Magical Moments- with Music Props in Church Choir Rehearsal

Magical Moments- with Music Props in Church Choir Rehearsal

Now that we are in the New Year, it is time to begin afresh, and make some magical moments with those wonderful props you have from Bear Paw Creek. But, have you noticed there aren’t a lot of resources out there for church choral directors to draw upon when searching for music and movement activities?  

I did notice the lack of resources, and certainly very few mentions of activities for more mature adults as well. So I set out to create some new activities and share some resources with you Bear Paw Creek fans and church choir directors to maximize the props you have.

If you do not yet have the budget to purchase the high quality props the BPC has to offer, then I will give you some alternative ideas for until your funding comes through. In addition, if you are like Janet and I and enjoy being makers, I am providing ideas, instructions and resources for you to make away!  

Stretchy Band

Stretchy Band in Choir Rehearsal with All Ages

Where is the magic? 

Where is the magic I mentioned?  To me, the magic rushes in in the moment when I take out a prop and see the excitement and expectation on the faces of those young and old in my choir, wondering what I will suggest they do with the prop! Then, just as thrilling, seeing the concept I wanted to impart take hold so quickly because manipulating the prop engages those kinesthetic and tactile learners in my group.

 In this first of several blog posts on magical moments with music props in church choir rehearsal, I will provide you with activities using the stretchy band that will be just right for the church setting. There will be suggested church-appropriate activities for adults and children, recommendations on how to acquire a stretchy band for your rehearsal space on any budget and two ways to make your own stretchy band.

Stretchy Band Activities that are fun and engaging!

Adults and/or Children-

Breathing Technique- Everyone breathe with the following motions- step back on the inhale and forward on the exhale, but never fully collapsing their ribcage by moving all the way to the middle, this creates a visual for good breathing technique.

Musical Learning- Adults and children together or separate, work together to make the stretchy band into note shapes and dynamic markings, this helps them to team build and work together.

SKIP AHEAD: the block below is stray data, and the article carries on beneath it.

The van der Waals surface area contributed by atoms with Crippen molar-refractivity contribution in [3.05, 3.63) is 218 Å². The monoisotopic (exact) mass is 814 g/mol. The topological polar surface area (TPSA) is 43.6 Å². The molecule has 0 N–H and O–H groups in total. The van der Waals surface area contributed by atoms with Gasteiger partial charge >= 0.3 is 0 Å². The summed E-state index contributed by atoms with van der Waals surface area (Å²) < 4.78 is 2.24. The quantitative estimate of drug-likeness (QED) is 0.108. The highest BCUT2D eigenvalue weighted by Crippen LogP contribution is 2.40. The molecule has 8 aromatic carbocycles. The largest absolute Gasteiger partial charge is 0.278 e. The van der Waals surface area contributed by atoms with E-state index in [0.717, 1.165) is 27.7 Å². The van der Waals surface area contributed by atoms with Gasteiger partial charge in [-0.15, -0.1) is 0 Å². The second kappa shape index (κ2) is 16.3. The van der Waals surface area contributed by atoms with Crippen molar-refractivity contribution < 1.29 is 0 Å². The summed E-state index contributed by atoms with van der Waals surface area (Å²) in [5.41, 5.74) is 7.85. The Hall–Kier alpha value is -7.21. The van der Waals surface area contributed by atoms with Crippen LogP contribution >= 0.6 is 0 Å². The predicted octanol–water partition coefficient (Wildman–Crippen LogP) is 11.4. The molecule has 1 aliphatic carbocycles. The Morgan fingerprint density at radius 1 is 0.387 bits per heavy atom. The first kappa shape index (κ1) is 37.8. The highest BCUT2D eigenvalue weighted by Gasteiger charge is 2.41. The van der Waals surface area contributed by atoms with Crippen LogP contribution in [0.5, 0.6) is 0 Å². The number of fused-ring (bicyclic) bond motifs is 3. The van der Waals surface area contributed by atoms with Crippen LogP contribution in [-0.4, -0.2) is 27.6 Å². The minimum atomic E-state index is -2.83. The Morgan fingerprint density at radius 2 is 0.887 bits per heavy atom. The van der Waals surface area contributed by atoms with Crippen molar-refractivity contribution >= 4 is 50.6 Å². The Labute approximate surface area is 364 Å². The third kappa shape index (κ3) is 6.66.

Musical Form- Analyze the form of a current anthem or hymn using teamwork, by making a triangle as group for the A section, circle for B, square for C and so on.

Children-                                                                                                                                                                                                 Song Movements- Use the band for movements to songs such as: Michael Row the Boat Ashore, My God is So Big, Father Abraham, Zaccheus or Deep and Wide.

Highlight Individual’s Movements- Sing songs that highlight individual’s actions, for the larger group to imitate such as Did You Ever See a Lassie or Walking, Walking.

Fisherman Song- Use the chorus of the tune Blow the Man Down to create fishermen lyrics such as: Gather the net and pull in some fish in yea hey, like Peter did

Preschoolers- Stretchy bands can work on fundamentals like: high and low, soft/loud, up/down, in/out, colors and shapes through movement and visuals.

Putting away the stretchy band: Teacher “How big is Jesus’s heart?” The children stretch the band back and say “Sooo big!  and release. Or simply have everyone pull back and have everyone let go simultaneously, either way leaving the band in a nice, easy to pick up pile, and it is fun!

Easy Stretchy Band Clean-up

TIP: Be open to participants contributing lyric, movement or song ideas, as they are often good ones. 

 

HOW TO GET A STRETCHY BAND:

  • Big budget: You can purchase a high-quality stretchy band right here on this site from Bear Paw Creek.
  • Small budget: I made a thick and hearty homemade band of my own design for less than $20 and about two hours of work several years ago and it is still holding up well! See below for directions.
  • Tiny budget: The blog Education in Our World has an entry with a very frugal way to create a thin stretchy band of flexible size.

 

Two ways to make your own stretchy band

  1. Thick and Hearty

WHAT YOU NEED:

  • Fabric- colorful cotton/polyester blend or polyester cut lengthwise into 6 inch wide strips.
  • Fabric yardage- (using typical 44-45 inch width fabric) A few examples for stretchy bands intended for  different numbers of participants: 12 people= 1 ¼ yards, 20 people= 2 yards, 24 people= 2 1/3 yards. Formula for customization purposes can be found below.
  • 1 inch width elastic
  • Extra large safety pin
  • Sewing machine
  • Thread
    STEPS:
  • Calculate size based on maximum number of children or adults times 1 foot, which will give you the amount of elastic. Then double that number, which should give you the total length of the fabric strips you will need.

o   Formula for elastic:  Number of People x 1 foot= Elastic Needed*.